coltsfoot


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Related to coltsfoot: elecampane, mullein

coltsfoot

(kōlts′fo͝ot′)
n. pl. colts·foots
1. A low perennial Eurasian herb (Tussilago farfara) in the composite family, naturalized in parts of North America and having dandelionlike flower heads and large, hoof-shaped basal leaves.
2. The dried leaves or flower heads of this plant, long used in herbal medicine to treat coughs.
The American Heritage® Medical Dictionary Copyright © 2007, 2004 by Houghton Mifflin Company. Published by Houghton Mifflin Company. All rights reserved.

coltsfoot

Chinese medicine
A perennial herb containing choline, inulin, aponins and stearin; it is antitussive, expectorant and anti-inflammatory, and is used for lung complaints, such as smoker’s cough, pulmonary infections and congestion. 

Herbal medicine
Coltsfoot has been used in Western herbal medicine internally for asthma, bronchitis, whooping cough and emphysema by inhalation of smoking leaves; crushed leaves have been used topically for bites, burns, oedemas, ulcers and other skin conditions.
 
Toxic effects
Coltsfoot has carcinogenic potential.
Segen's Medical Dictionary. © 2012 Farlex, Inc. All rights reserved.

colts·foot

(kōlts'fut)
(Tussilago farfara) Purportedly useful in infections of upper respiratory tract. Plant contains toxic pyrrolizidine alkaloids.
Medical Dictionary for the Health Professions and Nursing © Farlex 2012
References in periodicals archive ?
Spearmint leaf Labrador tea flower and leaf Blackcurrant leaf and berries Juniper berry Red clover blossom White clover blossom Wild rose petals and hips Dandelion blossom, leaf, and root Yarrow flower Horsetail Plantain leaf Coltsfoot leaf Wild raspberry leaf Wild strawberry leaf Chamomile tops Shepherd's purse leaf Chickweed leaf and flowers Pigweed leaf Fireweed flowers Cranberries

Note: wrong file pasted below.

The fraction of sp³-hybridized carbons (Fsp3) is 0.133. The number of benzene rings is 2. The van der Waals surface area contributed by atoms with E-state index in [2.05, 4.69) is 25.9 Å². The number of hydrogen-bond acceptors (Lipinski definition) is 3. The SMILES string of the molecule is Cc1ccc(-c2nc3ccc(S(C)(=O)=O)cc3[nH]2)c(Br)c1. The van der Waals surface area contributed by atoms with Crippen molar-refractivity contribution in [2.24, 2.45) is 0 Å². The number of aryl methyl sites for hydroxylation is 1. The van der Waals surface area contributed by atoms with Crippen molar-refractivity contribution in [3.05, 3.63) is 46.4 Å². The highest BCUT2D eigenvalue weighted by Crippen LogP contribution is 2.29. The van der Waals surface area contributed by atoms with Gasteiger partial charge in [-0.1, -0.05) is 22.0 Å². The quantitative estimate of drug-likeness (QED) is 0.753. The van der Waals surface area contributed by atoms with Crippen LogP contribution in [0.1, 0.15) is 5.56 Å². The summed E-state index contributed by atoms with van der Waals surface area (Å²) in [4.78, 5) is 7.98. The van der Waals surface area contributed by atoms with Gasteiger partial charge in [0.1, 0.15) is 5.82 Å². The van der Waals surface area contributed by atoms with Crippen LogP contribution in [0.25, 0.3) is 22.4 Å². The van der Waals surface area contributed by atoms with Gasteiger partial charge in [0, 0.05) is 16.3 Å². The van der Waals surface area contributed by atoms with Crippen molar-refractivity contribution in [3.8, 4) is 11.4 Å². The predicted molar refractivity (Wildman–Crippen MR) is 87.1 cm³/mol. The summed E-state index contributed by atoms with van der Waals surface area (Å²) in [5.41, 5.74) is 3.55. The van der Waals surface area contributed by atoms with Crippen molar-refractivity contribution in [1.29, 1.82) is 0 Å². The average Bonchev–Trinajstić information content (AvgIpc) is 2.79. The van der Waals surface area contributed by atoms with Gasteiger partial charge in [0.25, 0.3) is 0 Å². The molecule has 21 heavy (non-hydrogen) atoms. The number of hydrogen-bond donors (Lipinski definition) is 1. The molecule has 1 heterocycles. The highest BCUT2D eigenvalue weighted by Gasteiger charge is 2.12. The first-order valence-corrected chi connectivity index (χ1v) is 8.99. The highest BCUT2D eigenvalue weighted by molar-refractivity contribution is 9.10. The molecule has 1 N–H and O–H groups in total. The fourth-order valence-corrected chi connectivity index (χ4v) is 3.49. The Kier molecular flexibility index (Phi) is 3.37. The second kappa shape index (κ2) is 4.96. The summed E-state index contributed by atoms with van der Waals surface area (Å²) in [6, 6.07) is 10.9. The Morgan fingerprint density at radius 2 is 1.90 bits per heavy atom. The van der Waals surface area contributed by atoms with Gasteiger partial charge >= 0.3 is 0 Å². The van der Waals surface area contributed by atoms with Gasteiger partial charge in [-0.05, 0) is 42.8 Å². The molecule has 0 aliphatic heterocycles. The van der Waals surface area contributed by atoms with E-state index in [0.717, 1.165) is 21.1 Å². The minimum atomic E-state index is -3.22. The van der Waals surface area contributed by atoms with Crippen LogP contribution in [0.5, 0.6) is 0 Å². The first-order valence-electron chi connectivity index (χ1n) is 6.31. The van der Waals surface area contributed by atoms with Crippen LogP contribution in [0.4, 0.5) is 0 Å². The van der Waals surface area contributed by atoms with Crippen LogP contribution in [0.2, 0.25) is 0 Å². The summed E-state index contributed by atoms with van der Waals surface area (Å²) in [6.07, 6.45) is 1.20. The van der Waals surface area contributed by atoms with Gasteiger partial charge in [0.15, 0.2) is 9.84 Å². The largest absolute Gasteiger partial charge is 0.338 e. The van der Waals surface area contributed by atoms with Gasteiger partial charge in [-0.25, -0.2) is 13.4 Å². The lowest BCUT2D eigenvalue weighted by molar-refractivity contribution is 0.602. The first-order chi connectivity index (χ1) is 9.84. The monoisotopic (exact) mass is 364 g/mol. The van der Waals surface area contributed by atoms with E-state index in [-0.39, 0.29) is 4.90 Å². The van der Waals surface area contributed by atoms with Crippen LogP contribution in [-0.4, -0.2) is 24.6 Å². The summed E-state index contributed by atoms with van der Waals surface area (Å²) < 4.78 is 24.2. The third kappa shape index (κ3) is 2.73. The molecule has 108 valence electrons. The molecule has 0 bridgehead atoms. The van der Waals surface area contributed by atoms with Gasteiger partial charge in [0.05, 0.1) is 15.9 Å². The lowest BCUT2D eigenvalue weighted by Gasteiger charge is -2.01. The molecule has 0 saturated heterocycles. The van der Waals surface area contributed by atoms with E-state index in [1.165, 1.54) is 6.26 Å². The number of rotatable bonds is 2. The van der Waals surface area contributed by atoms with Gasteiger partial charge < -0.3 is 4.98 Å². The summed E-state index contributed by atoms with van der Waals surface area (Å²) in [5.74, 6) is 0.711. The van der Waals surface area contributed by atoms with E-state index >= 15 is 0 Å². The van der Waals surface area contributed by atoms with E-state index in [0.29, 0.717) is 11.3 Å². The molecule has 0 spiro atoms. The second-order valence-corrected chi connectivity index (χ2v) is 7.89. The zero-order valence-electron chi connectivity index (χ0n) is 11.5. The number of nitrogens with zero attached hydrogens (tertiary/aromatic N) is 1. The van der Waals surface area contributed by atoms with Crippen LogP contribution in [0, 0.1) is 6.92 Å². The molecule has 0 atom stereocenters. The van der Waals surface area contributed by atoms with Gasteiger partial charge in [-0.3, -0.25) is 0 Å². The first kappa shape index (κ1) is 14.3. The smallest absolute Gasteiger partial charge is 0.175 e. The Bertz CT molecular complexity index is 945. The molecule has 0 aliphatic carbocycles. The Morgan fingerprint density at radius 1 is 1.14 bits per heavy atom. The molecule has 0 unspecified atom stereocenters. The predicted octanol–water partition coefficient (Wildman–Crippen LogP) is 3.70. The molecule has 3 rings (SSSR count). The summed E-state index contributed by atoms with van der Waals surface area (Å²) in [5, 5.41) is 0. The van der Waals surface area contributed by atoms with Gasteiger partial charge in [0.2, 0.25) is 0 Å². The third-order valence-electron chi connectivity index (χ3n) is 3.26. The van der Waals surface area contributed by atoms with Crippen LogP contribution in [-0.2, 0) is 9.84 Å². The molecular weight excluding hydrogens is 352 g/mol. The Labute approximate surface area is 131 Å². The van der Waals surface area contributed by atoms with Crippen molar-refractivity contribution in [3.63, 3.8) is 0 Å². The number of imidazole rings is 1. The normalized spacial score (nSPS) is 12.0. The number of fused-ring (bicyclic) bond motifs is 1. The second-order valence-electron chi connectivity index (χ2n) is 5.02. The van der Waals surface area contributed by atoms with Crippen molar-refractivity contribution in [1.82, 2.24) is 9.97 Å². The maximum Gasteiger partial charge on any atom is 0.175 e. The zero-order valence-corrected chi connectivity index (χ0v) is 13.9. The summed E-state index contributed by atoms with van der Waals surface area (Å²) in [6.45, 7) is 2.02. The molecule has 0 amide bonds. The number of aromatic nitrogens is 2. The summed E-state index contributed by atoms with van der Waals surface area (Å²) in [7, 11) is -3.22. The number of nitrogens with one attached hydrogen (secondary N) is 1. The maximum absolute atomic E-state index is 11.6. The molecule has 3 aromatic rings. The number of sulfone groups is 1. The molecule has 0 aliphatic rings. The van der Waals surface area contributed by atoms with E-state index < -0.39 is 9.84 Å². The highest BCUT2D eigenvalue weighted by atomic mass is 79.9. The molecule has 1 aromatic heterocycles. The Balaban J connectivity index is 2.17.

Also coltsfoot was not the only plant, represented by succulent leaves (used to heal boils): several plants, not resembling coltsfoot, were ascribed to have such a feature, e.g.
Other legal, non-prescription remedies that can sicken or kill are aconite, chaparral, colloidal silver, coltsfoot, comfrey, germanium, greater celandine, kava and lobelia.
However, in extreme cases in GMNP, persistent invasive plants, including coltsfoot (Tussilago farfara) and Canada thistle (Cirsium arvense), as well as native grasses (e.g., Calamagrostis canadensis), become widespread problems as a result of moose browsing and trampling in disturbed areas (Rose and Hermanutz 2004).
Australian herbalist Robert McDowell's favorite treatment for tracheobronchitis is a blend of rosehips, garlic (Allium sativum), fenugreek (Trigonella fornum), marshmallow, elecampane, coltsfoot (Tussilago farfara), kelp (Laminaria digitata), yarrow (Achillea millefolium), and mullein (Verbascum thapsus), which he makes in a base of apple cider vinegar.
At times, one may come across spaces of extreme visual minimalism past those descriptions, such as the unsophisticated five-story Khruschevka buildings, junked cars by the pavements, and lovely wastelands drowning in amethyst sally-blooms, broken bricks, and outbreaks of coltsfoot bushes.
Q I want to garden organically but my plot is covered with perennial weeds such as coltsfoot and dock.
Even a coltsfoot flower growing on waste ground can hold marvels.
Herbs such as sage and coltsfoot can be drunk as a tea to ease it.
Dandelions often mingle with other lawn-loving wildflowers, including their less leafy look-alike, coltsfoot, and early spring's purple and pale lavender violets.